This session of the Eastern Division meetings of the American Philosophical Association (part of my ongoing series of commentaries on the meeting) was chaired by Emily Parke (University of Pennsylvania), and the speakers were Mark Bedau (Reed College) and Paul Humphreys (University of Virginia).
Bedau’s talk was far easier to follow, so I apologize if I have not been able to do justice to Humphreys, though in the end I think I got where he was going…
Briefly, Bedau wants to reframe the debate about emergence. It is usually presented as an attempt to understand the true nature of emergence, which implies that if one’s view of it is right the other one has to be wrong, which leads to acrimony and generally unproductive discussions. Bedau favors instead a type of pragmatic pluralism about emergence.
He proposed that there are two hallmarks of emergence: the whole depends on its parts, but it is also somehow autonomous from its parts — the problem is that the two at the very least seem inconsistent with each other, so that we need a way to reconcile or resolve such apparent inconsistency.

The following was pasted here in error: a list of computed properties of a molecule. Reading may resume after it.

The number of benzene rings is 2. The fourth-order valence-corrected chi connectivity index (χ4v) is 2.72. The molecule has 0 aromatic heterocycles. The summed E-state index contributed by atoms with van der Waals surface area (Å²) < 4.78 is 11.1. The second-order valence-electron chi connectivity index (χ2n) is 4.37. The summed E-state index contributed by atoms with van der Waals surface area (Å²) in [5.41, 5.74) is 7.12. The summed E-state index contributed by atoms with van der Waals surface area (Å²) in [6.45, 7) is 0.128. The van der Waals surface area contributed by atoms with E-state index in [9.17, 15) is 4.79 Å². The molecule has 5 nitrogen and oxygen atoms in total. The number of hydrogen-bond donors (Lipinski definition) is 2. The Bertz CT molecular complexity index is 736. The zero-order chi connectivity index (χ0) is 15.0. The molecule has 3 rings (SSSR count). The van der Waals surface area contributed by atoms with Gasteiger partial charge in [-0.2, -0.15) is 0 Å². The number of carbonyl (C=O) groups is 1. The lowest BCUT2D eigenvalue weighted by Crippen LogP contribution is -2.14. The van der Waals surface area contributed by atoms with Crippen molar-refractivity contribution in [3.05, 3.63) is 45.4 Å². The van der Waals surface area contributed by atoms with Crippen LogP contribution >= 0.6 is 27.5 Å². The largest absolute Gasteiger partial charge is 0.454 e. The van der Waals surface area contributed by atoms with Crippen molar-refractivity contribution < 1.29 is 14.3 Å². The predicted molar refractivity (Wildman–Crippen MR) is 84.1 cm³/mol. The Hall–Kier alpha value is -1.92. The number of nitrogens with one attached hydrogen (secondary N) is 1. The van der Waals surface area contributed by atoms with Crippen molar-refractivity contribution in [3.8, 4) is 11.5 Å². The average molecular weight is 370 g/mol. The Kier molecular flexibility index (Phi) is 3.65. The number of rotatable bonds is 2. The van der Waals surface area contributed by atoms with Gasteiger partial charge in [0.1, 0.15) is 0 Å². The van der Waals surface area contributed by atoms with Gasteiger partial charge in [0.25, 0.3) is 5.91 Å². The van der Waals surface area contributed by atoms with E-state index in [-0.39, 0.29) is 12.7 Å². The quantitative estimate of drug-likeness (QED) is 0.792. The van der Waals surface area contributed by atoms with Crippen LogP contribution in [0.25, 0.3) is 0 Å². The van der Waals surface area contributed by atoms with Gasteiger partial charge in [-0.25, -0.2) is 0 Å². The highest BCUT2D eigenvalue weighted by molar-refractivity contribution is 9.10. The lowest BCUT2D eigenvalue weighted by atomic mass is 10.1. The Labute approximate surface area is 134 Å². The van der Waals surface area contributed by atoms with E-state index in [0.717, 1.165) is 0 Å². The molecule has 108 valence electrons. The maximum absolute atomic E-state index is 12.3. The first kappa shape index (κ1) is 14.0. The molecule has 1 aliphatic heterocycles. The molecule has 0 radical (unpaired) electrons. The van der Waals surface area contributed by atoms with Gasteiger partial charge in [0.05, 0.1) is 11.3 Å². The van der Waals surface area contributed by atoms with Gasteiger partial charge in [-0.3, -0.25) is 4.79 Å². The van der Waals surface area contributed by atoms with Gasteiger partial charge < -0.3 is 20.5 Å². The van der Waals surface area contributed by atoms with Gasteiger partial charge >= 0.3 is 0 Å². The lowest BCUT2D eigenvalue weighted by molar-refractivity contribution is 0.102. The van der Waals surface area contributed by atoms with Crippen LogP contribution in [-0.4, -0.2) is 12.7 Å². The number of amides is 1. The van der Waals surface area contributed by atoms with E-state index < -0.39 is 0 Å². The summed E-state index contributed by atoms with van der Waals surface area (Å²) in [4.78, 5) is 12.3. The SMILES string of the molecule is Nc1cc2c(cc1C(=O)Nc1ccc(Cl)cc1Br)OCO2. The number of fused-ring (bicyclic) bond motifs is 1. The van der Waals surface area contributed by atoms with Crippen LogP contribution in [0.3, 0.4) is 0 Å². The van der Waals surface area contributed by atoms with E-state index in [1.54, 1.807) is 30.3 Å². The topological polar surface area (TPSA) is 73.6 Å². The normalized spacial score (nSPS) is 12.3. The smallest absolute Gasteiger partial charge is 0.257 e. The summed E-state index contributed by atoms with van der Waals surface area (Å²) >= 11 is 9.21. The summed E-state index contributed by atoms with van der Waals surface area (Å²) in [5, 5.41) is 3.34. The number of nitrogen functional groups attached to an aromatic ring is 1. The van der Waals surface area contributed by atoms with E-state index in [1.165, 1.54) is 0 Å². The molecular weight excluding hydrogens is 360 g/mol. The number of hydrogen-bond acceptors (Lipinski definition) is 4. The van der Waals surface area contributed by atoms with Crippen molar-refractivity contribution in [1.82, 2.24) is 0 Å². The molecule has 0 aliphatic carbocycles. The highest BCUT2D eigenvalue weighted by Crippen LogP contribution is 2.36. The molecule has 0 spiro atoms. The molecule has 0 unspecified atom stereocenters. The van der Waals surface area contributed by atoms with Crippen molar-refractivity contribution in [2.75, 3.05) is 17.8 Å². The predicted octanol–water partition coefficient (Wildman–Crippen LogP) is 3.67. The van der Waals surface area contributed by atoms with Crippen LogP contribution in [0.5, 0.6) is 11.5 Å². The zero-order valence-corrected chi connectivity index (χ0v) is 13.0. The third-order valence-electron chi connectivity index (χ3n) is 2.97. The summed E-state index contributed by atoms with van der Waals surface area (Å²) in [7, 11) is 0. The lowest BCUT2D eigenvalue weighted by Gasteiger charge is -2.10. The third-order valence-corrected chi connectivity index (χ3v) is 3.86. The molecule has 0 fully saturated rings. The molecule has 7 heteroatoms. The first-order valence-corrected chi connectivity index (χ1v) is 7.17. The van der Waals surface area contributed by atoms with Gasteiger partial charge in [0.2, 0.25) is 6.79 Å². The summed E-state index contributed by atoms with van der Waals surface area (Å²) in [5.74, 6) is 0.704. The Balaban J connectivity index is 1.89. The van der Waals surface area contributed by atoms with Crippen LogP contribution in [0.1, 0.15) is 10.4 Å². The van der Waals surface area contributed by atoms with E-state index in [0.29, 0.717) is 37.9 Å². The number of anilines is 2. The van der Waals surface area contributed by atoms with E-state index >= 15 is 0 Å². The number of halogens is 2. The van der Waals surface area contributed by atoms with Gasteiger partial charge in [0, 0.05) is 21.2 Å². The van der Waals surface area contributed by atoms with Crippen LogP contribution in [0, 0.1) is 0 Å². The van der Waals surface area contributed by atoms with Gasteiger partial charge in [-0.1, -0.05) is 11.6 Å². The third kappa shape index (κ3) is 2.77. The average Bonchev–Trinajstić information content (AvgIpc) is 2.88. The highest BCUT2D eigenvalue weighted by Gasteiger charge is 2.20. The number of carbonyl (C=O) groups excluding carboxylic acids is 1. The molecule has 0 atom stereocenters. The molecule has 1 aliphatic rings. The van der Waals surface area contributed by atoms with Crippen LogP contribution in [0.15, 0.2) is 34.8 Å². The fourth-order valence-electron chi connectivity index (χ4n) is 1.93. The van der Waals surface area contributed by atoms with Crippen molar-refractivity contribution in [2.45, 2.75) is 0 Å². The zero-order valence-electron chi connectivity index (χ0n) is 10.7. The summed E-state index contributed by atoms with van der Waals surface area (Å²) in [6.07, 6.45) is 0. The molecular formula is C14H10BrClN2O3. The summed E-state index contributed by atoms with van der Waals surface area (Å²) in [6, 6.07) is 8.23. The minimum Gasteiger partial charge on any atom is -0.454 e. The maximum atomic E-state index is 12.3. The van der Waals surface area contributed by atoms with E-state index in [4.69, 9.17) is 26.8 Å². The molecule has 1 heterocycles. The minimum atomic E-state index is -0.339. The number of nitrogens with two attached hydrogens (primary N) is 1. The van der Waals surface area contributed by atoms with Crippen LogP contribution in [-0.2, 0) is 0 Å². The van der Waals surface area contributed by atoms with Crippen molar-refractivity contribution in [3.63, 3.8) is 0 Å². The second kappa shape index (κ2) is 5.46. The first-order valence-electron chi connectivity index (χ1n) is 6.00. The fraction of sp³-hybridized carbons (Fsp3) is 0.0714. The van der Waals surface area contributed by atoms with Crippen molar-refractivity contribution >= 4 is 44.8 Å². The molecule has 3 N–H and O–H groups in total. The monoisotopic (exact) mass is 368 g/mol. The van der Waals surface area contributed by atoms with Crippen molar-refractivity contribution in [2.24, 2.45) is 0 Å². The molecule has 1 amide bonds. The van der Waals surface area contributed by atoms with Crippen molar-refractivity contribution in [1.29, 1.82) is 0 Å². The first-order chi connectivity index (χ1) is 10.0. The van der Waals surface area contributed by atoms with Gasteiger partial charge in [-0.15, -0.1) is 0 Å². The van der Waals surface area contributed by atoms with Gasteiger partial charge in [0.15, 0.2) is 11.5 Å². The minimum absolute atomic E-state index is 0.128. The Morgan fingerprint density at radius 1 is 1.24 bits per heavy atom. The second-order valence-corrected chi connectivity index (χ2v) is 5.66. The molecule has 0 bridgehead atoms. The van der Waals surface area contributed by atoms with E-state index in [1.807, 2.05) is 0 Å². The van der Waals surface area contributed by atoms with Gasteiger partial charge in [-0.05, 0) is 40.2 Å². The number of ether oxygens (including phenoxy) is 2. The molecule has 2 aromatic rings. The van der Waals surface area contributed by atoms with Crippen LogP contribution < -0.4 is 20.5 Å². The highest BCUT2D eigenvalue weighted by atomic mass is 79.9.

For Bedau emergence can be weak, nominal, or strong (and then there is a fourth type to be addressed later), depending on how the dependance / autonomy relationship between wholes and parts is supposed to work. A pluralist project has to ask whether the dependance and autonomy hallmarks in any particular concept of emergence are in fact inconsistent: if they are, that concept is out. But, depending on how the two are cashed out, there are a number of ways of making them not mutually contradictory. A second pluralist test for any given concept of emergence has to do with whether there are real examples of the types of emergence being examined (if not, then the concept is provisionally ruled out).
Bedau then introduced the concept of bottom-up whole: the idea that the whole is nothing but the organized combination of its parts. An example is provided by enclosed vesicles that spontaneously form when certain lipids are dropped in an aqueous environment, well known from biophysics: the whole looks a lot like a cell membrane and displays membrane-type “holistic” properties, but is also made of a countable and known number of individual components, assembled in a particular fashion. Another example is cellular automata: we write the program, so we know exactly how it works, what rules determine the behavior of the system, and how many pixels form each cellular automaton evolving on the screen. Nonetheless, the automata also have ensemble-level properties, such as movement (the automata “move,” not the individual pixels).